I'm a doctoral researcher at the Interdisciplinary Center Herzliya and a student of University of Groningen, under the guidance of Eran Halperin, Tamar Saguy & Martijn van Zomeren. My interests lie in the psychology of intergroup relations, collective action and social change. Specifically, I am interested in emotion regulation as a strategy in collective action, the negative effects of hope, and the motivations and barriers to joint (i.e. cross-group) collective action.
Research Items (3)
Prior work has shown that the experience of group-based emotions can motivate disadvantaged group members to engage in collective action. In the current research, we tested whether such action can also be driven by the motivation to induce certain emotions among the outgroup, to the extent that disadvantaged group members believe this would help them attain their social change goals. We tested this hypothesis in three studies (two correlational and one experimental) within the context of the Israeli-Palestinian conflict. Study 1 showed that individuals’ motivation to induce outgroup regret was associated with non-violent collective action tendencies; whereas the motivation to induce outgroup fear was related to violent action. Study 2 moved beyond Study 1 by assessing corrective and punitive goals of social change. We found that preferences for inducing outgroup regret mediated the relationship between endorsement of corrective goals and non-violent action tendencies, whereas preferences for outgroup fear mediated the relationship between punitive goals and violent action. Study 3 provided experimental support for the causal effect of goals on emotion motivations and collective action tendencies. Together, our findings are in line with the notion of instrumental emotion regulation as applied to collective action.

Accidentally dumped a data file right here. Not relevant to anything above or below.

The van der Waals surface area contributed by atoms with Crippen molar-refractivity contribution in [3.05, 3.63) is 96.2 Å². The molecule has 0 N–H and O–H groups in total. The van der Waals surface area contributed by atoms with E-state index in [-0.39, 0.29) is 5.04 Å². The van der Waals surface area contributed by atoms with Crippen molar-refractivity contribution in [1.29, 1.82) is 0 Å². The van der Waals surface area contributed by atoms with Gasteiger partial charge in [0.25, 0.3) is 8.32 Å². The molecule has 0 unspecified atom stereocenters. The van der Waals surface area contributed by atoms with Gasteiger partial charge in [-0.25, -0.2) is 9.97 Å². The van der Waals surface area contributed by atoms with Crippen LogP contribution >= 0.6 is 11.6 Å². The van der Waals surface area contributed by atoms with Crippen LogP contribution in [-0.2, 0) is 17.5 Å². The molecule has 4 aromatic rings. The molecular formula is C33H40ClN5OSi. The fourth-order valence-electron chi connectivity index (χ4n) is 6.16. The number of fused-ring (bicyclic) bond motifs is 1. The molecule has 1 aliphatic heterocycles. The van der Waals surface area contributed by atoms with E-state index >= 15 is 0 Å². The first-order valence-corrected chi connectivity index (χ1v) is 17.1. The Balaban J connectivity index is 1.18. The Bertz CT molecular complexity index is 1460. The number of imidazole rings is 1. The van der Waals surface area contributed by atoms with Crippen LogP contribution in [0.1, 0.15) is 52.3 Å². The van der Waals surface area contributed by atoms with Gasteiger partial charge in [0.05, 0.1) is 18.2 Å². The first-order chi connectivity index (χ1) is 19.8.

Hope is viewed as a positive emotion associated with the motivation to change existing conditions. As such, it is highly relevant for social change, particularly when considering the disadvantaged position of some groups. We here propose that, in the context of asymmetrical intergroup relations, hope may actually undermine motivation for change among disadvantaged group members. Specifically, we distinguish between hope targeted at harmony with the outgroup and hope targeted at social equality. Drawing on insights regarding the consequences of positive intergroup relations, we predict that hope for harmonious relations with the outgroup can undermine the constructive tension required for motivating disadvantaged group members towards equality. Across four studies, involving different intergroup contexts, hope for harmony was negatively associated with disadvantaged group members’ motivation for collective action. We further found that high identifiers from the disadvantaged group are immune to this effect. We discuss theoretical and practical implications for the role of hope in social change.